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Earthquake Risk Assessment and Sensitivity Analysis for California

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The goal of the project was to show how important the quantification of uncertainty is in estimating and understanding California’s earthquake risk using OpenQuake - GEM Foundation’s state-of-the-art open source earthquake hazard and risk assessment software. With OpenQuake’s plug-and-play capabilities, expert users can individually select or substitute every model component, data, and assumption. This feature will help model users and decision makers to: 

1) ‘ask the right questions’ when evaluating model results; 

2) better interpret risk assessment results and gain trust in model results; and 

3) make better risk management decisions. 

Duration: 2015-2017


The main objectives of this project are to:

  • Establish representative sets of exposure: 

‣ for the San Francisco Bay Area; 

‣ for the Southern California region affected by the Shakeout Scenario

  • Choose specific results (risk metrics) to use as a basis for comparison. 

  • Produce ‘baseline’ results from OpenQuake, using a ‘control’ set of assumptions.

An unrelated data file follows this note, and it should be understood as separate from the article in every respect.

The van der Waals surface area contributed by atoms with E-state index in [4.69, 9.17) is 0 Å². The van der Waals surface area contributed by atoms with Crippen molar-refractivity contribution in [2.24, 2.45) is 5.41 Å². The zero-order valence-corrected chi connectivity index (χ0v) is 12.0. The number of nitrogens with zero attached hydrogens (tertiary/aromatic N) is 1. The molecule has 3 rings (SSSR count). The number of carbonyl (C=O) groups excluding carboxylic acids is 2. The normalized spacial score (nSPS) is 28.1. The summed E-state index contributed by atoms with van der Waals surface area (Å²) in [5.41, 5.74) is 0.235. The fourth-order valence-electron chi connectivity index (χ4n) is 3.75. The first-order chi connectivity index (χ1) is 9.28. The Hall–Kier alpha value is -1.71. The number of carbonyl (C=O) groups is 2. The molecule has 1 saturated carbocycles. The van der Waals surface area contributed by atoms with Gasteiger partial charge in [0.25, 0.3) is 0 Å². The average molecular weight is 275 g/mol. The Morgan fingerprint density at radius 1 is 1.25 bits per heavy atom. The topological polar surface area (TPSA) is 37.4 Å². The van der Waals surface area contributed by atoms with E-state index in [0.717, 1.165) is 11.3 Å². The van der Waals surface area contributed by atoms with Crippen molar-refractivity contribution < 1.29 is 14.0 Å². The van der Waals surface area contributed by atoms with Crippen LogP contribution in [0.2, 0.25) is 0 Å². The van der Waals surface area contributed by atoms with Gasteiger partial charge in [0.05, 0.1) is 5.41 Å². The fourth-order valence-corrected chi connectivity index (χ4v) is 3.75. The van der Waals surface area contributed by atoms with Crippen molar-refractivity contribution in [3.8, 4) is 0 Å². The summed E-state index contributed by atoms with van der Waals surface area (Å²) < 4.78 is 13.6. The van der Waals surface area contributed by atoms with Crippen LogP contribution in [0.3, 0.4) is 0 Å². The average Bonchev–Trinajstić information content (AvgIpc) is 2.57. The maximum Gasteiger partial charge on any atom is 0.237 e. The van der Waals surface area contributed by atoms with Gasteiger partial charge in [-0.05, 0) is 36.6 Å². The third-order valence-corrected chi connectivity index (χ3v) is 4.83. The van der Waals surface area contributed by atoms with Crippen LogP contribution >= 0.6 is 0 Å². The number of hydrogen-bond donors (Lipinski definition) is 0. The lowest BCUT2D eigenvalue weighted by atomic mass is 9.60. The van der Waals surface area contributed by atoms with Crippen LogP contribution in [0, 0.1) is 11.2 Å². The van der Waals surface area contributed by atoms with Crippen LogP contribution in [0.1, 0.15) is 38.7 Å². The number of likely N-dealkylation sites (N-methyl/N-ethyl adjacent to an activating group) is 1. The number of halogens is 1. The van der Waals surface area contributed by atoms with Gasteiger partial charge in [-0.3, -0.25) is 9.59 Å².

• Undertake a thorough sensitivity analysis for the risk estimates for California based on the UCERF3 model by running OpenQuake multiple times, each time varying one assumption or parameter, such as: 

‣ earthquake probabilities (controlled by assumptions about fault geometries, slip rates, maximum magnitudes); 

‣ ground motion model selection; 

‣ vulnerability functions; 

‣ site conditions; and 

‣ statistical treatment of uncertainty and correlation 

Beyond the aims stated at the outset of the project as listed above, several additional objectives were achieved during the course of the project, including the following: 

  • Implement within OpenQuake the latest seismic hazard model for California based on the recently published Uniform California Earthquake Rupture Forecast version 3 (UCERF3), produced by the U.S. Geological Survey and the Working Group on California Earthquake Probabilities. 

  • Calculate the average annual loss estimates for all 8,057 census tracts in California, using the seismic hazard model based on UCERF3. 

  • Establish the range (distribution) of scientifically viable results for the chosen risk metrics by accounting for the various uncertainties in the hazard model. 

  • Identify the components of the hazard model contributing most to the overall uncertainty in the risk metrics for the different exposure portfolios. 

  • Implement a model simplification (‘logic-tree trimming’) software tool to reduce the number of computer runs and greatly speed up the time required for running the risk model for California.


GEM Foundation 

Funding partner: Alfred E. Alquist Seismic Safety Commission (SSC)


California, United States

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